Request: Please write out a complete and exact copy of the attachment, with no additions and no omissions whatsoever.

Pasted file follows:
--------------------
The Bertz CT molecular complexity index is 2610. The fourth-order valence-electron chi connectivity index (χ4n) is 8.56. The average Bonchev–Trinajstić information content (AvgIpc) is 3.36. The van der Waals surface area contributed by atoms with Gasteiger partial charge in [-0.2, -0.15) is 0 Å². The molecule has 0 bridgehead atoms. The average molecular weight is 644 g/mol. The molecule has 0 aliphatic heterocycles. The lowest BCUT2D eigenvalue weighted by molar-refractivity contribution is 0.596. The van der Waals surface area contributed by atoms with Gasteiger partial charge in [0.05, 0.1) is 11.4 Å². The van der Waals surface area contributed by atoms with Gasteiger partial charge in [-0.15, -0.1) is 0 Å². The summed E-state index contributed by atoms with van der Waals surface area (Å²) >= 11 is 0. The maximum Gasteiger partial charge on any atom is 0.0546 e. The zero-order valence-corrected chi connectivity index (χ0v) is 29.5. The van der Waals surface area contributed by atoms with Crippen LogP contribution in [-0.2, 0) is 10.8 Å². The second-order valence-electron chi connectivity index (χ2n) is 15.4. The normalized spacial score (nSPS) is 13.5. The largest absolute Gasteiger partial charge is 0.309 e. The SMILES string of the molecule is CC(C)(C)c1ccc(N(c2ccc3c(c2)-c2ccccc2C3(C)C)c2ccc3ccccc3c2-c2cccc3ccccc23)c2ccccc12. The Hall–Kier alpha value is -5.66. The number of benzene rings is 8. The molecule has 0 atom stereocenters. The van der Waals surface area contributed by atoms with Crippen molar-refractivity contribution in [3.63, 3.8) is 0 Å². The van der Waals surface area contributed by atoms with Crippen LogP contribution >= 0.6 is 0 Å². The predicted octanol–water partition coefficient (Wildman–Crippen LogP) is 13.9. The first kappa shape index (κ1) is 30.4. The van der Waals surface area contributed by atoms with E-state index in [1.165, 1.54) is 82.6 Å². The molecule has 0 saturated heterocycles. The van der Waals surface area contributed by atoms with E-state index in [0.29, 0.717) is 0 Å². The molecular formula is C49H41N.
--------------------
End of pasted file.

The Bertz CT molecular complexity index is 2610. The fourth-order valence-electron chi connectivity index (χ4n) is 8.56. The average Bonchev–Trinajstić information content (AvgIpc) is 3.36. The van der Waals surface area contributed by atoms with Gasteiger partial charge in [-0.2, -0.15) is 0 Å². The molecule has 0 bridgehead atoms. The average molecular weight is 644 g/mol. The molecule has 0 aliphatic heterocycles. The lowest BCUT2D eigenvalue weighted by molar-refractivity contribution is 0.596. The van der Waals surface area contributed by atoms with Gasteiger partial charge in [0.05, 0.1) is 11.4 Å². The van der Waals surface area contributed by atoms with Gasteiger partial charge in [-0.15, -0.1) is 0 Å². The summed E-state index contributed by atoms with van der Waals surface area (Å²) >= 11 is 0. The maximum Gasteiger partial charge on any atom is 0.0546 e. The zero-order valence-corrected chi connectivity index (χ0v) is 29.5. The van der Waals surface area contributed by atoms with Crippen LogP contribution in [-0.2, 0) is 10.8 Å². The second-order valence-electron chi connectivity index (χ2n) is 15.4. The normalized spacial score (nSPS) is 13.5. The largest absolute Gasteiger partial charge is 0.309 e. The SMILES string of the molecule is CC(C)(C)c1ccc(N(c2ccc3c(c2)-c2ccccc2C3(C)C)c2ccc3ccccc3c2-c2cccc3ccccc23)c2ccccc12. The Hall–Kier alpha value is -5.66. The number of benzene rings is 8. The molecule has 0 atom stereocenters. The van der Waals surface area contributed by atoms with Crippen molar-refractivity contribution in [3.63, 3.8) is 0 Å². The van der Waals surface area contributed by atoms with Crippen LogP contribution >= 0.6 is 0 Å². The predicted octanol–water partition coefficient (Wildman–Crippen LogP) is 13.9. The first kappa shape index (κ1) is 30.4. The van der Waals surface area contributed by atoms with E-state index in [1.165, 1.54) is 82.6 Å². The molecule has 0 saturated heterocycles. The van der Waals surface area contributed by atoms with E-state index in [0.29, 0.717) is 0 Å². The molecular formula is C49H41N.